A fascinating exploration of sight, and how compartmentalized the process is in our brains. Inside each of us, the task we think of holistically as "seeing" the world is divided up among over 30 different areas of the brain, including an area that senses all motion, an area that senses all edges, an area that recognizes only faces, and areas that selectively filter our environment and guide our eyes to find the relevant details of a scene. Near the end, professor Rudolfo Llinas states his theory that the majority of our visual process is closely related to dreaming. Since the myriad visual sections of the brain have just as much information flowing into them as out of them, we actually walk around constructing a mental image of what we should be seeing, based on past experience, and comparing it with what our eyes tell us in the present. We do this in an immediate sense to recognize objects, then again to figure out where we are, and as an ongoing process to keep track of what's relevant around us - what needs attention.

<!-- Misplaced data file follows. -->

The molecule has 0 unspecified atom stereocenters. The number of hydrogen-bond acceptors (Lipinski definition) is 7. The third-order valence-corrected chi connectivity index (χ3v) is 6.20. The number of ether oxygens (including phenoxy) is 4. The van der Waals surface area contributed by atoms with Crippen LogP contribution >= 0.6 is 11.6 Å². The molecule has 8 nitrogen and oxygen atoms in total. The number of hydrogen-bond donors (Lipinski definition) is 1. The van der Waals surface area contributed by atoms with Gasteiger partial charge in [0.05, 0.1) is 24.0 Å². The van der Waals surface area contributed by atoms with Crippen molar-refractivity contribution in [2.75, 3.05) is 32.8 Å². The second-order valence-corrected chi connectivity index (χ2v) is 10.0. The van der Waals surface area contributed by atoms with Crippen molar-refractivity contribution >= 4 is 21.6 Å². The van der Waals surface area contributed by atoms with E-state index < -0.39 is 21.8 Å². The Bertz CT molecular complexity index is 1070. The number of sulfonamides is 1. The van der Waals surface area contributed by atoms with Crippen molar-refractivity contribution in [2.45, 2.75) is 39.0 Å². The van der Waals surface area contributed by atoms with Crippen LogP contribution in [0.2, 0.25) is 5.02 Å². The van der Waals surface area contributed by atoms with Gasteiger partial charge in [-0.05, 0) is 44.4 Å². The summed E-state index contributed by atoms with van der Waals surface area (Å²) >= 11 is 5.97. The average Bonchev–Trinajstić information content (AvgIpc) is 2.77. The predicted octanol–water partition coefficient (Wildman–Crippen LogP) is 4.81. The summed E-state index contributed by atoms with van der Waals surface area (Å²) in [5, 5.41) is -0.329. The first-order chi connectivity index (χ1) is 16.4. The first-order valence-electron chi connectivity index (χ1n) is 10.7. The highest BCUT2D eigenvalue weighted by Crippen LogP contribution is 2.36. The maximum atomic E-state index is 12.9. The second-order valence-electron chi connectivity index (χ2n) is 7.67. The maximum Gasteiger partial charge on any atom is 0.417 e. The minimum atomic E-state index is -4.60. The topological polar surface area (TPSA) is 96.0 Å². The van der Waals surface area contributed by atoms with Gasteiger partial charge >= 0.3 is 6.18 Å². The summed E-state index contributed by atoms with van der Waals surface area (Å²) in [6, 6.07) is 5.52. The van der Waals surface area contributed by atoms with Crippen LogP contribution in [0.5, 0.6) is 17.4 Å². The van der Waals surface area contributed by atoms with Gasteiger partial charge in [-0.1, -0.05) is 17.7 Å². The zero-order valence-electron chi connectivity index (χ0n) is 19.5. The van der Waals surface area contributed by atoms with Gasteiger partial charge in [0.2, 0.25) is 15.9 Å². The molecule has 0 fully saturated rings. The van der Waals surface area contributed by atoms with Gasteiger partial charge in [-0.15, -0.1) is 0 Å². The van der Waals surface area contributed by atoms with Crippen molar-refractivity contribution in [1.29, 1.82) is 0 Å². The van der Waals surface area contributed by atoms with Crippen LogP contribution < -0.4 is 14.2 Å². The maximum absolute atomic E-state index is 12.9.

Visualize it as a loop of magnetic tape, strung between two reels inside your brain, and your eyes are reading from and writing to one point simultaneously as the tape loops around and around.
I think all us "introspective" people can relate to this idea.